Addressing the heterogeneity of both the outcome of a disease and the treatment response to an intervention is a mandatory pathway for regulatory approval of medicines. In randomized clinical trials (RCTs), confirmatory subgroup analyses focus on the assessment of drugs in predefined subgroups, while exploratory ones allow a posteriori the identification of subsets of patients who respond differently. Within the latter area, subgroup discovery (SD) data mining approach is widely used—particularly in precision medicine—to evaluate treatment effect across different groups of patients from various data sources (be it from clinical trials or real-world data). However, both the limited consideration by standard SD algorithms of recommended criteria to define credible subgroups and the lack of statistical power of the findings after correcting for multiple testing hinder the generation of hypothesis and their acceptance by healthcare authorities and practitioners.
Patients and methods
In this paper, we present the Q-Finder algorithm that aims to generate statistically credible subgroups to answer clinical questions, such as finding drivers of natural disease progression or treatment response. It combines an exhaustive search with a cascade of filters based on metrics assessing key credibility criteria, including relative risk reduction assessment, adjustment on confounding factors, individual feature’s contribution to the subgroup’s effect, interaction tests for assessing between-subgroup treatment effect interactions and tests adjustment (multiple testing). This allows Q-Finder to directly target and assess subgroups on recommended credibility criteria. The top-k credible subgroups are then selected, while accounting for subgroups’ diversity and, possibly, clinical relevance. Those subgroups are tested on independent data to assess their consistency across databases, while preserving statistical power by limiting the number of tests.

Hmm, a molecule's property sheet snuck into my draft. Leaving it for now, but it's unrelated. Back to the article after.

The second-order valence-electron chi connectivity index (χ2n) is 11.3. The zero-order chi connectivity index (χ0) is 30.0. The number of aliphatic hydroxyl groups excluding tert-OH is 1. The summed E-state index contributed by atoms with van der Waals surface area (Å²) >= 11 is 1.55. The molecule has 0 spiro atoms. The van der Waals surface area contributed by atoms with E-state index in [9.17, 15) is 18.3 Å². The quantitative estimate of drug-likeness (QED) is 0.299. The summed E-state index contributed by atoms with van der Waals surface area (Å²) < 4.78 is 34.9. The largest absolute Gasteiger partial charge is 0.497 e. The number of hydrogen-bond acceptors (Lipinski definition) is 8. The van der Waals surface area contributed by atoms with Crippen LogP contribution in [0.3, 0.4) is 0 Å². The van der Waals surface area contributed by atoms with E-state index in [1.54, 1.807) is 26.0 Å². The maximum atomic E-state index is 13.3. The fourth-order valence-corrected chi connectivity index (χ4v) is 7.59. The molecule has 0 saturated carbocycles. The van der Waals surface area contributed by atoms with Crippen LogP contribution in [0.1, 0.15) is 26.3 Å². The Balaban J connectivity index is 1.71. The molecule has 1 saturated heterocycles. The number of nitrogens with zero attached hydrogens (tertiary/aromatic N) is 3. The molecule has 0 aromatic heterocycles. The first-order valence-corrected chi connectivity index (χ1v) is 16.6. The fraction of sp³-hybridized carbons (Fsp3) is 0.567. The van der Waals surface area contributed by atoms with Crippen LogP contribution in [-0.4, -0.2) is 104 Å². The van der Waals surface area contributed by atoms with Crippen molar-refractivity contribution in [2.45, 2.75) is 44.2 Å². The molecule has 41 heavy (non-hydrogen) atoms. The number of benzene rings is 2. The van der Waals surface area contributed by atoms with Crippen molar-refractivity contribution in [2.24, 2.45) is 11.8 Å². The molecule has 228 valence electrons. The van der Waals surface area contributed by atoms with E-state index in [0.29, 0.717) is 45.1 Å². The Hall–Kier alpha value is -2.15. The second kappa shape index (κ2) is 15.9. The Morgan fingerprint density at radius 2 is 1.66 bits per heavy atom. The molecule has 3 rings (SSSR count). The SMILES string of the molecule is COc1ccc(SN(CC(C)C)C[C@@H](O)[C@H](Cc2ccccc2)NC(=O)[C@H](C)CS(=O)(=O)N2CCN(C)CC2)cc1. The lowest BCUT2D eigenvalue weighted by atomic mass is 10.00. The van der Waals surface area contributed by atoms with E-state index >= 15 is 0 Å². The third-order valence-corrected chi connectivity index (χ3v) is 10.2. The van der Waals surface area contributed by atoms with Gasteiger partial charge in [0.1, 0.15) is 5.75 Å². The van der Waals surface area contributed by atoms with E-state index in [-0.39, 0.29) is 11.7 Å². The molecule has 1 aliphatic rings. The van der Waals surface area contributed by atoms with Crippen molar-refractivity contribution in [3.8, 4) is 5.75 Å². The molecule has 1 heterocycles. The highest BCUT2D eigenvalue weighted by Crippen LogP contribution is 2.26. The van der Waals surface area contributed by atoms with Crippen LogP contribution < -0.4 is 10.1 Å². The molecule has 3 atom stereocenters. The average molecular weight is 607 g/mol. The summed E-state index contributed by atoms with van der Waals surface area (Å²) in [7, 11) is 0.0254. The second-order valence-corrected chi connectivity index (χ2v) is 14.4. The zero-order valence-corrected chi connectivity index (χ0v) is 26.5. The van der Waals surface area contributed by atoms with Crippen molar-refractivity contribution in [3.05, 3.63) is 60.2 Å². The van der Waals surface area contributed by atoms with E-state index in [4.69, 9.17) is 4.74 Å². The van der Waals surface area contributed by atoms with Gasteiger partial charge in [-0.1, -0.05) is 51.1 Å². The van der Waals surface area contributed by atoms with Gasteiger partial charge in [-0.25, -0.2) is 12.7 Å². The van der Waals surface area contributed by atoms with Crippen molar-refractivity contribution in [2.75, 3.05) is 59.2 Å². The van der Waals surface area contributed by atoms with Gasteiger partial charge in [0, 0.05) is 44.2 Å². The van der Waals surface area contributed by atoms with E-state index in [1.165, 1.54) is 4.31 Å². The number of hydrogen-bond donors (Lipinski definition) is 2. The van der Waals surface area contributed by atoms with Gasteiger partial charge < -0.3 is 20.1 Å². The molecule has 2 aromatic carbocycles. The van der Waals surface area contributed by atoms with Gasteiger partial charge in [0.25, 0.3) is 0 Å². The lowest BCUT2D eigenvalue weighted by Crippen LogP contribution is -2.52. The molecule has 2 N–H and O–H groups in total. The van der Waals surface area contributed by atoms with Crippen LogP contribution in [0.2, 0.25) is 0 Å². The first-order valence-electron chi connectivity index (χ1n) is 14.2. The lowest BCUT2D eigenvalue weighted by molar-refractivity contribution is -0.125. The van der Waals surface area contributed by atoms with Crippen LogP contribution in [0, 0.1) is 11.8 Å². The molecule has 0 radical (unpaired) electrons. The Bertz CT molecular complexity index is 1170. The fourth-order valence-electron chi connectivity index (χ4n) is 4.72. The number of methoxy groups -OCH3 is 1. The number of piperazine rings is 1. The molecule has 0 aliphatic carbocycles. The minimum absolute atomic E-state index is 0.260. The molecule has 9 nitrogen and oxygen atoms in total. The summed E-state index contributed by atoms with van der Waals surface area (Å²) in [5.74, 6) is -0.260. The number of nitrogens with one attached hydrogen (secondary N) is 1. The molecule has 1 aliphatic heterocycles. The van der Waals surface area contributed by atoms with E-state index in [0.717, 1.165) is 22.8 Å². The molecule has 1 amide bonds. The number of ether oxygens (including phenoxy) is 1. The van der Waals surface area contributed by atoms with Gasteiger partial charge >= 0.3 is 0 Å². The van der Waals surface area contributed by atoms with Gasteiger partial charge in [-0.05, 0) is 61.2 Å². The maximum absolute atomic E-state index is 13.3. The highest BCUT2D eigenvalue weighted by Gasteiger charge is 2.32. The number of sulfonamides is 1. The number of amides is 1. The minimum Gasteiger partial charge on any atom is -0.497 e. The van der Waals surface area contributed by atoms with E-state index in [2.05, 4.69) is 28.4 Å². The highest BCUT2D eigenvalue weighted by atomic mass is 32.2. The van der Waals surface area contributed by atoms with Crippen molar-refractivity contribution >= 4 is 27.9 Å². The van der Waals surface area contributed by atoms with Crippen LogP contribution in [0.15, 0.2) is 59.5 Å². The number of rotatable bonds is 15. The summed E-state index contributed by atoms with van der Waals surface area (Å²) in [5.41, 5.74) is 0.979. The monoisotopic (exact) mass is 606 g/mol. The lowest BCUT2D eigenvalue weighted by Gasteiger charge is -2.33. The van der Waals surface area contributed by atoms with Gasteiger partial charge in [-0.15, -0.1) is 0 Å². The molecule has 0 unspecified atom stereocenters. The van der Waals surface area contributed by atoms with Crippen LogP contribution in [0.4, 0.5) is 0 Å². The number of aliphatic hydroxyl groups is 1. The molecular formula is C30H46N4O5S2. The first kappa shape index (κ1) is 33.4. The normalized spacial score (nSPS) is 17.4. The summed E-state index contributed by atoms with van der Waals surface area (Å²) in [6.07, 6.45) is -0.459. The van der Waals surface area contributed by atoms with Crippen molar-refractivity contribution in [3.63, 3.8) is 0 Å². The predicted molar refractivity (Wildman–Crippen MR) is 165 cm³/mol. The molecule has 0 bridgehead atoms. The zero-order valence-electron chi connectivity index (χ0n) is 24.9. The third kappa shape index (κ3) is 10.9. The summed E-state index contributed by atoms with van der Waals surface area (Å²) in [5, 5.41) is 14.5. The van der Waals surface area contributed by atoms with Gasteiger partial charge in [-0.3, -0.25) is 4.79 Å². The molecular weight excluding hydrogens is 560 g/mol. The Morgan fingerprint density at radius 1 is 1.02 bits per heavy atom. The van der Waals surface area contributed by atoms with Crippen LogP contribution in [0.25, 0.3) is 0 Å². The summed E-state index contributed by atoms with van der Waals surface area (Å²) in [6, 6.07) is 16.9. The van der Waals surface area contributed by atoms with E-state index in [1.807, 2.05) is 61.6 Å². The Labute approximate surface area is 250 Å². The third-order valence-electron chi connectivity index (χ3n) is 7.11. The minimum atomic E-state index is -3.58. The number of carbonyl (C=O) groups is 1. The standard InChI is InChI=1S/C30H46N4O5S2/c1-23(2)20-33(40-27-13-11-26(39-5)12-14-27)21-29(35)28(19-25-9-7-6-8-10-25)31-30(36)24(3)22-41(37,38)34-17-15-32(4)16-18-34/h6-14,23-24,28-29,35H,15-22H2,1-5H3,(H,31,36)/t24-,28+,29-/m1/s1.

To illustrate this algorithm, we applied it on the database of the International Diabetes Management Practice Study (IDMPS) to better understand the drivers of improved glycemic control and rate of episodes of hypoglycemia in type 2 diabetics patients. We compared Q-Finder with state-of-the-art approaches from both Subgroup Identification and Knowledge Discovery in Databases literature.
The results demonstrate its ability to identify and support a short list of highly credible and diverse data-driven subgroups for both prognostic and predictive tasks.